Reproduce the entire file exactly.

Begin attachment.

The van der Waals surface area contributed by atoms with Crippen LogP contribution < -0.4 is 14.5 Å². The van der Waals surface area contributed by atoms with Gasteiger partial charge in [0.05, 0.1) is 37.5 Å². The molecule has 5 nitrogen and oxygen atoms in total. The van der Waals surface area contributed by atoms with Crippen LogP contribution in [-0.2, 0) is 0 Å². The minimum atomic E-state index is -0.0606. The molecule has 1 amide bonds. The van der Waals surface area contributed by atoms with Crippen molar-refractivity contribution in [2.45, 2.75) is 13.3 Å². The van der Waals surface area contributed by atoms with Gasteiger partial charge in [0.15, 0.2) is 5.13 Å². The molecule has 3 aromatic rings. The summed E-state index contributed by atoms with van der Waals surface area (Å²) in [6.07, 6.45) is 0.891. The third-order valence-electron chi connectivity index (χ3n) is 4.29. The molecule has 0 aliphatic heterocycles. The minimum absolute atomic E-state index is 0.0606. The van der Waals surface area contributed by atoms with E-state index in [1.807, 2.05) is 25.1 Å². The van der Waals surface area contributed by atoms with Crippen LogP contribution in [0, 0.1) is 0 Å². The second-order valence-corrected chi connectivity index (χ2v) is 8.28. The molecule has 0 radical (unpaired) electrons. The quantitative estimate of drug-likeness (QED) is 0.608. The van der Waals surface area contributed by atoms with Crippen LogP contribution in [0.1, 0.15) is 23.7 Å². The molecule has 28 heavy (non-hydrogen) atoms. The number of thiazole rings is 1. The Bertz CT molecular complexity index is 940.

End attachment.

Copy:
The van der Waals surface area contributed by atoms with Crippen LogP contribution < -0.4 is 14.5 Å². The van der Waals surface area contributed by atoms with Gasteiger partial charge in [0.05, 0.1) is 37.5 Å². The molecule has 5 nitrogen and oxygen atoms in total. The van der Waals surface area contributed by atoms with Crippen LogP contribution in [-0.2, 0) is 0 Å². The minimum atomic E-state index is -0.0606. The molecule has 1 amide bonds. The van der Waals surface area contributed by atoms with Crippen molar-refractivity contribution in [2.45, 2.75) is 13.3 Å². The van der Waals surface area contributed by atoms with Gasteiger partial charge in [0.15, 0.2) is 5.13 Å². The molecule has 3 aromatic rings. The summed E-state index contributed by atoms with van der Waals surface area (Å²) in [6.07, 6.45) is 0.891. The third-order valence-electron chi connectivity index (χ3n) is 4.29. The molecule has 0 aliphatic heterocycles. The minimum absolute atomic E-state index is 0.0606. The van der Waals surface area contributed by atoms with E-state index in [1.807, 2.05) is 25.1 Å². The van der Waals surface area contributed by atoms with Crippen LogP contribution in [0, 0.1) is 0 Å². The second-order valence-corrected chi connectivity index (χ2v) is 8.28. The molecule has 0 radical (unpaired) electrons. The quantitative estimate of drug-likeness (QED) is 0.608. The van der Waals surface area contributed by atoms with Crippen LogP contribution in [0.1, 0.15) is 23.7 Å². The molecule has 28 heavy (non-hydrogen) atoms. The number of thiazole rings is 1. The Bertz CT molecular complexity index is 940.